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Monday, April 29, 2019

Bread Day and a PSA

 
No promises that I can keep this up, but I did manage to make another batch of bread. I thought these loaves might come out better than the last ones. I identified a potential thing I could tweak, but it didn't help. They aren't bad, but I never can seem to get my bread to rise quite enough. But this recipe is better than some I use, and it tastes good.

homemade bread

However, it turned out to be a much bigger project than I had in mind. I wanted to add a little rye flour, which meant I need to get into my "grains" tub.

Notice up front- if you don't like bugs, just back away and wave goodbye.

But we have a horrible problem with grain moths. Plodia interpunctella, also called indian-meal moths, pantry moths, flour moths, etc.

I thought I had everything in this tub sealed adequately. So I opened it up to find the rye flour, and as you can see, there are moth bodies down among the packages, and even a worm in the groove at the top edge. (Not to mention frass- moth poop)

tub with packages of flour and grain moths

I'm not going to try to tell you how to get rid of grain moths. I've decided it's impossible once they get established. The moth traps are too small- they are expensive and they fill up. All of this comes under the heading of management. We kill them whenever we can. They fly fairly slowly and we are adept at clapping them dead in midair. We try to keep everything sealed (although they can get even into screw-top jars. I'm convinced the moths lay eggs at the edge of the lid and the tiniest of the larvae can crawl up the threads.) We keep a strip of flypaper hanging in the kitchen. I know it looks gross, but these buggers do a lot of damage to food, and I need to keep trying to get rid of them. I put anything in the freezer if I think it's got eggs laid in it.

So far, I have found exactly two things that keep them out. I bought a small tub with a really tight rubber seal that I keep my everyday flours in.

And, what I verified today. Here's what doesn't work. Regular weight store packaging, like the inner liners of cereal boxes, plastic bags that specialty flours come in, etc. Even if I seal them with my heat sealer, the worms are able to eat through the plastic to get to the grains. For example: Note the horrible larval mess inside this bag that was heat sealed.

packages of flour with grain moth damage

So, that one went in the trash.

And here's a Ziplock vacuum bag. Do they even sell these any more? These don't seal well enough. Again- see larvae on the inside. Trash.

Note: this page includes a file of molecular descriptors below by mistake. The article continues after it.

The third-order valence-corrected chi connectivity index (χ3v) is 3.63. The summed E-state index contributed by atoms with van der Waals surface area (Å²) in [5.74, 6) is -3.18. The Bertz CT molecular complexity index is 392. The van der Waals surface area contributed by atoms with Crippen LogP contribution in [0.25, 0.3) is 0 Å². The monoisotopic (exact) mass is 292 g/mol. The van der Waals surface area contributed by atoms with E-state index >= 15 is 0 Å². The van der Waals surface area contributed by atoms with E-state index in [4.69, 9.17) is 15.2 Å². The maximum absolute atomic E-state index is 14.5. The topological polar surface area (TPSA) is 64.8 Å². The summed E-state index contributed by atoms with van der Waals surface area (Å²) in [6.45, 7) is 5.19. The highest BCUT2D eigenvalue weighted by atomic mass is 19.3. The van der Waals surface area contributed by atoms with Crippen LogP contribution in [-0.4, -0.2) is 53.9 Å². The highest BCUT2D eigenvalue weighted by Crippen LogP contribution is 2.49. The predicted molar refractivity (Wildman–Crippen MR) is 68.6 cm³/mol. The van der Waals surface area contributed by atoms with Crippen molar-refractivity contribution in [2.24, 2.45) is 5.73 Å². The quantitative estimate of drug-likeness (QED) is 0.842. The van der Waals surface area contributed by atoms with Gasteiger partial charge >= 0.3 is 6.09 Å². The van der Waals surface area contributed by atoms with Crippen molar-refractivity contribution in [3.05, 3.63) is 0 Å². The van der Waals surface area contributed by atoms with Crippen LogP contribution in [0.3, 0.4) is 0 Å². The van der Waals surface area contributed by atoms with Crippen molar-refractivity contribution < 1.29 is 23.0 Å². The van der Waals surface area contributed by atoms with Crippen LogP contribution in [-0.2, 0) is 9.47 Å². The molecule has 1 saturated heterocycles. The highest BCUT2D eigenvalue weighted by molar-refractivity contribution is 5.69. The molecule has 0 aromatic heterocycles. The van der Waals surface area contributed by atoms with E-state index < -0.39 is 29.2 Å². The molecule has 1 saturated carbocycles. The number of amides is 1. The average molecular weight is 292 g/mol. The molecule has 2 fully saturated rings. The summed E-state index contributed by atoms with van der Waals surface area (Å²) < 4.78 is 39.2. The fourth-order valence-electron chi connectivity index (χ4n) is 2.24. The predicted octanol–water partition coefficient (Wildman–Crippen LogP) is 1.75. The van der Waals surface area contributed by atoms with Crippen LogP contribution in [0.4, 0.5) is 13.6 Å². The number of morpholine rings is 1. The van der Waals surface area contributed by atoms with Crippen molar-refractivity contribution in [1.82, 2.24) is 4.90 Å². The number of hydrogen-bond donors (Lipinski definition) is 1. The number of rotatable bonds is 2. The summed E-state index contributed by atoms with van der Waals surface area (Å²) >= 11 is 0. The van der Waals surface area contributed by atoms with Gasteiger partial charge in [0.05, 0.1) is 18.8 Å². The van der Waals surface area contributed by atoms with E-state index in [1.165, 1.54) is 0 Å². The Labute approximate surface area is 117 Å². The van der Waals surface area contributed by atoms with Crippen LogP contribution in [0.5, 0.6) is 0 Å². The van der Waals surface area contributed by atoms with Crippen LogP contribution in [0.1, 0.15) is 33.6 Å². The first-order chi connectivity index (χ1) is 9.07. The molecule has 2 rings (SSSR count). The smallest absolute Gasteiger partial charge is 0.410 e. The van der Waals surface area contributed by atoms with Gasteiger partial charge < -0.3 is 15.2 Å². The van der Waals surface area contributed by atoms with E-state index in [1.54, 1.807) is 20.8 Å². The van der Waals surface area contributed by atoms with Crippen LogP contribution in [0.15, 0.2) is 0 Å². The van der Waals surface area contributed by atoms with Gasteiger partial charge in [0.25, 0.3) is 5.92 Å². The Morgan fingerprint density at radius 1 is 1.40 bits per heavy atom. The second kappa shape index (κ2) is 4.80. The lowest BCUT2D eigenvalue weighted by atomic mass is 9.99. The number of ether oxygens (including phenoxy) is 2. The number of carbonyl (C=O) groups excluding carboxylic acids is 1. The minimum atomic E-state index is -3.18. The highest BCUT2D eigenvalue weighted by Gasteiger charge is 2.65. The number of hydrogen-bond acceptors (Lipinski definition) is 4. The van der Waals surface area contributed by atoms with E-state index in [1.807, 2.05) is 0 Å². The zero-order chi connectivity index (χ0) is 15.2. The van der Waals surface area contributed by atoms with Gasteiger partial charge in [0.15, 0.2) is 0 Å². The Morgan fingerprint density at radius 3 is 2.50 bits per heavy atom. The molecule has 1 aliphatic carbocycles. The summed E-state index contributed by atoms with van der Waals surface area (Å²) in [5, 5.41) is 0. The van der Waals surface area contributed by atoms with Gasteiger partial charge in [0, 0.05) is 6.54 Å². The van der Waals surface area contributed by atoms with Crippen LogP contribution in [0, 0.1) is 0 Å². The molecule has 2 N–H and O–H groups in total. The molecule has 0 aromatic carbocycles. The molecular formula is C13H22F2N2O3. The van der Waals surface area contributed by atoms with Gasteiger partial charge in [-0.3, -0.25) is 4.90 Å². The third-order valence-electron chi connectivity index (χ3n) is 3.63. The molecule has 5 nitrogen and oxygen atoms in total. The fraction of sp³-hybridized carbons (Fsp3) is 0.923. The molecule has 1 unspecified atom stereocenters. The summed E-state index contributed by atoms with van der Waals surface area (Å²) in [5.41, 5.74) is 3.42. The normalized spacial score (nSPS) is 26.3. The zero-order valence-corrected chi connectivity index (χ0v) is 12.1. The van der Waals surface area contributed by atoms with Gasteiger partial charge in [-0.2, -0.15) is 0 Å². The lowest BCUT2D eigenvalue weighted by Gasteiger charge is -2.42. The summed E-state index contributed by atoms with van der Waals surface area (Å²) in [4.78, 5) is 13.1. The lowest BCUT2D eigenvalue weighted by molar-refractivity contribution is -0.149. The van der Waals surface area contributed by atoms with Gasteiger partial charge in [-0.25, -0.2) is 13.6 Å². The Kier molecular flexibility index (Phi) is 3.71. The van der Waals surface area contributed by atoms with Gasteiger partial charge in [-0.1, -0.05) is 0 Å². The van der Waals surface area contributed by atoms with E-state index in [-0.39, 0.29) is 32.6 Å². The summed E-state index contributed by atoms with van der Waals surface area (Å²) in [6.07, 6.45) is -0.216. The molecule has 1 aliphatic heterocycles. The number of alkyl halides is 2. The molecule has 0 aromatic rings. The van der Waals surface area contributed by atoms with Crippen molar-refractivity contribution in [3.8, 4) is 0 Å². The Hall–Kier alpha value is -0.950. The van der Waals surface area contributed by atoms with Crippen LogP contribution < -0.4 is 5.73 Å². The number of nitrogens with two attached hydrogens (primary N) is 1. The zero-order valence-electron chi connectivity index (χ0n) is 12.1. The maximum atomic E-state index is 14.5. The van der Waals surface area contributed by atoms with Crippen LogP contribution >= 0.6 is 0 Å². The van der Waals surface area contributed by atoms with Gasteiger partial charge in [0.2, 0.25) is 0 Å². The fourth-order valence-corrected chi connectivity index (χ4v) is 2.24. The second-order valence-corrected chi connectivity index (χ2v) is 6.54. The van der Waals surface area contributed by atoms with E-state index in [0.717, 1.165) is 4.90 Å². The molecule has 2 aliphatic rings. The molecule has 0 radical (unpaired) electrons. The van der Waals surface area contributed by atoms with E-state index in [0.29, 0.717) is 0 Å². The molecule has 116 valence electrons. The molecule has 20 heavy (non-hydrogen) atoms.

bag with moth larvae inside

Now for the success story. So far, I've never found one of the real vacuum sealer bags that they could penetrate. Every package that I had closed up in a vacuum sealer bag was OK on the inside. Had to clean off the outsides, which I did with the vacuum cleaner and then a wash with hot soapy Clorox water, but the contents are fine.

vacuum sealed bag excludes grain moths

New rule for self: Nothing goes in that tub unless it's in a vacuum sealer bag.

Here's the kind of sealer I'm talking about, and the heavy bags on a roll that come with it, or you can buy separately. Mine is Food Saver brand, but there are others.

Food Saver bag sealer

So, the bread is made, the tub is cleaned, the vacuum is emptied and the trash is gone to the curb- get those moth generations out of here! This job was not originally on today's list.

In other news: the next chapter will be a long one. Long hike, journal hadn't yet been transferred to digital. That is now done. That was my big writing accomplishment for the day. And I'm working on my program that I give tomorrow night about self-publishing.

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2 comments:

Ann said...

I've never had a problem with them but that sure sounds like a battle to keep them out of things. I had no idea they could eat right through the plastic

The Oceanside Animals said...

Charlee: "I wish we had pantry moths! I would watch them and chase them and watch them and chase them and --"
Chaplin: "Charlee, Dada says to stop wishing for moths this instant."
Charlee: "Sorry."
Chaplin: "Anyway apparently we did once have a moth population explosion after Dada cleared out all the black widows in the pantry. But that was before our time."
Charlee: "See what happens when you disrupt an ecosystem?"
Chaplin: "Dada says these days all the flour and grain and whatnot goes in the freezer as soon as it comes home and stays there a good long time before it comes out."
Charlee: "And that's why we don't have so many moths anymore?"
Chaplin: "I guess so."
Charlee: "Okay. Excuse me, I have to go sabotage the freezer now."

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